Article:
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United States v. Young

United States District Court, N.D. Ohio, Eastern Division

August 4, 2019

UNITED STATES OF AMERICA, Plaintiff/Respondent,
v.
PATRICK YOUNG, Defendant/Petitioner.

          OPINION AND ORDER

          Dan Aaron Polster, United States District Judge.

         Before the Court is the Motion to Vacate, Set Aside, or Correct Sentence Pursuant to 28 U.S.C. § 2255 filed by Patrick Young on May 29, 2019 (“§ 2255 Motion” or “Motion”). Doc #: 42. Young contends that his conviction for brandishing a firearm during a crime of violence under 18 U.S.C. § 924(c) is no longer valid in light of the Supreme Court's decision in Sessions v. Dimaya, 138 S.Ct. 1204 (2018). On June 27, 2019, the Government filed a Motion to Dismiss contending that Young's § 2255 Motion is time-barred (“Motion to Dismiss”). Doc #: 43.

         The Court has reviewed the § 2255 Motion and the Government's responsive Motion to Dismiss. Because the Government's Motion to Dismiss was filed on June 27, 2019, Patrick Young had until July 30, 2019 to file a response brief. It is now September 4, 2019, and Young has failed to file an opposition brief or request an extension of time to file one. For the following reasons, the Court GRANTS the Motion to Dismiss, Doc #: 43, and DISMISSES the § 2255 Motion, Doc #: 42.

         I.

         On January 12, 2016, a federal grand jury returned an indictment charging Patrick Young with Conspiracy in violation of 18 U.S.C. §§ 1951(a) and 2 (Count 1), Hobbs Act Robbery in violation of 18 U.S.C. §§ 1951(a) and (2) (Counts 2, 3, 5 and 7), and Brandishing a Firearm During a Crime of Violence in violation of 18 U.S.C. §§ 924(c)(1)(A)(ii) and 2 (Counts 4 and 6). Doc #: 1. Young pled guilty to all counts pursuant to a plea agreement. Doc #: 17. In the Plea Agreement, Young waived his constitutional rights with the following exceptions. Doc #: 18. He reserved the right to appeal any punishment in excess of the statutory maximum, or any sentence to the extent it exceeded the maximum of the applicable range under the advisory Sentencing Guidelines in accordance with the stipulation contained in the Plea Agreement. Id. The Plea Agreement did not bar Young from seeking an appeal or collateral attack with respect to claims of ineffective assistance of counsel. Id.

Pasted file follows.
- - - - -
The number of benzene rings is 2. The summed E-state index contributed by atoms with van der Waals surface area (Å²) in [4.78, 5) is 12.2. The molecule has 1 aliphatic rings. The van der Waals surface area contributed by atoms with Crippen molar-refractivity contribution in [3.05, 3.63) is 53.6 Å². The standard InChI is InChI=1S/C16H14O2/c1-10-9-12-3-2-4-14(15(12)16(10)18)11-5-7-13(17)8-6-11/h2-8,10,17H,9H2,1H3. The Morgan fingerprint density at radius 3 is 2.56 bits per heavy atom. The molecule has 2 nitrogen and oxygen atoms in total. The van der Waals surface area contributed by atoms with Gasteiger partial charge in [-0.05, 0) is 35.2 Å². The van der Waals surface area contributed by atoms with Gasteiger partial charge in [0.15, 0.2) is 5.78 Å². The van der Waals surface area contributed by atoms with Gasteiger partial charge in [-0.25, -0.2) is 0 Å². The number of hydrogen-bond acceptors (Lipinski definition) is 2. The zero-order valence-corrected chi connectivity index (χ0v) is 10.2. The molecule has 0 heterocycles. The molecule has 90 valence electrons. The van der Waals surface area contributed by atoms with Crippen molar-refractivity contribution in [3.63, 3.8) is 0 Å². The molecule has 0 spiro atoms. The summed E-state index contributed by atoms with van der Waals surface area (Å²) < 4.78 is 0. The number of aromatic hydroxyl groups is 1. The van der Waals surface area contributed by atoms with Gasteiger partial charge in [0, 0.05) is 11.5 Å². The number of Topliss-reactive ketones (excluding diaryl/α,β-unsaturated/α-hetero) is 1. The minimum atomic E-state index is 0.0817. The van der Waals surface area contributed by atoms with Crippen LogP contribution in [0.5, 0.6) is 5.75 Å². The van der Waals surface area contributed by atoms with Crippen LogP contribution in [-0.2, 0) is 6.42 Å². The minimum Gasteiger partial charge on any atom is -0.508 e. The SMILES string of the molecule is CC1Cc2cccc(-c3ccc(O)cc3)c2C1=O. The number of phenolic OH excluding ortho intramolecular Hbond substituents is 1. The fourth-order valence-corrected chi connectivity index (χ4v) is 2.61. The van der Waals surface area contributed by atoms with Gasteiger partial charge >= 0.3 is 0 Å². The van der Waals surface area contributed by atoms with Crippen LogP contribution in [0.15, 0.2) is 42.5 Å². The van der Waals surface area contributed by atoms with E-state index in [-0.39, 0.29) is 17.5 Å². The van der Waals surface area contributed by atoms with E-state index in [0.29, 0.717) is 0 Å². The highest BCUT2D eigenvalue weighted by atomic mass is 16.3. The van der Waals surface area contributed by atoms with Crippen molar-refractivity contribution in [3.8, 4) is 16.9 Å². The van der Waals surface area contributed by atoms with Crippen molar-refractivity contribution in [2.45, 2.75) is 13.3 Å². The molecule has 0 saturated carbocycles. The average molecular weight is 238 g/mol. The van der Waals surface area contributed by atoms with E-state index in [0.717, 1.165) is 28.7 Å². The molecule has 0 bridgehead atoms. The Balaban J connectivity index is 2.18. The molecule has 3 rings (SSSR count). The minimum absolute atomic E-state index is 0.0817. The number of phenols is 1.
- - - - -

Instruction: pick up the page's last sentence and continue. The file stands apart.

On August 31, 2016, Young was sentenced to 188 months imprisonment on all counts to run concurrently, with credit for time served. On May 4, 2017, the Sixth Circuit affirmed his conviction and sentence. The deadline for filing a petition for writ of certiorari in the United States Supreme Court expired on August 2, 2017 at which time his judgment and conviction became final.

         Ordinarily, Young's timely petition would have been due by August 2, 2018, one year after his judgment and conviction became final. But on May 29, 2019, Young filed the instant § 2255 Motion arguing that his conviction under 18 U.S.C. § 924(c) for brandishing a firearm during a crime of violence is no longer valid in light of the Supreme Court's decision in Sessions v. Dimaya, 138 S.Ct. 1204 (2018). Dimaya recognized a new rule of law that applied retroactively to cases on collateral review, on April 17, 2018.

         II.

         The applicable limitations statute, 18 U.S.C. § 2255(f)(3), provides:

(f) A 1-year period of limitation shall apply to a motion under this section. The limitation period shall run from the latest of -
(3) the date on which the right asserted was initially recognized by the Supreme Court, if that right has been newly recognized by the Supreme Court and made retroactively applicable to cases on collateral review[.]

Id. As Dimaya was issued on April 17, 2018, the one-year period for Young to file his § 2255 Motion expired on April 17, 2019.

         In the Certificate of Service, Young states that he mailed his § 2255 Motion on February 25, 2019, and he contends he was in transit when he ...


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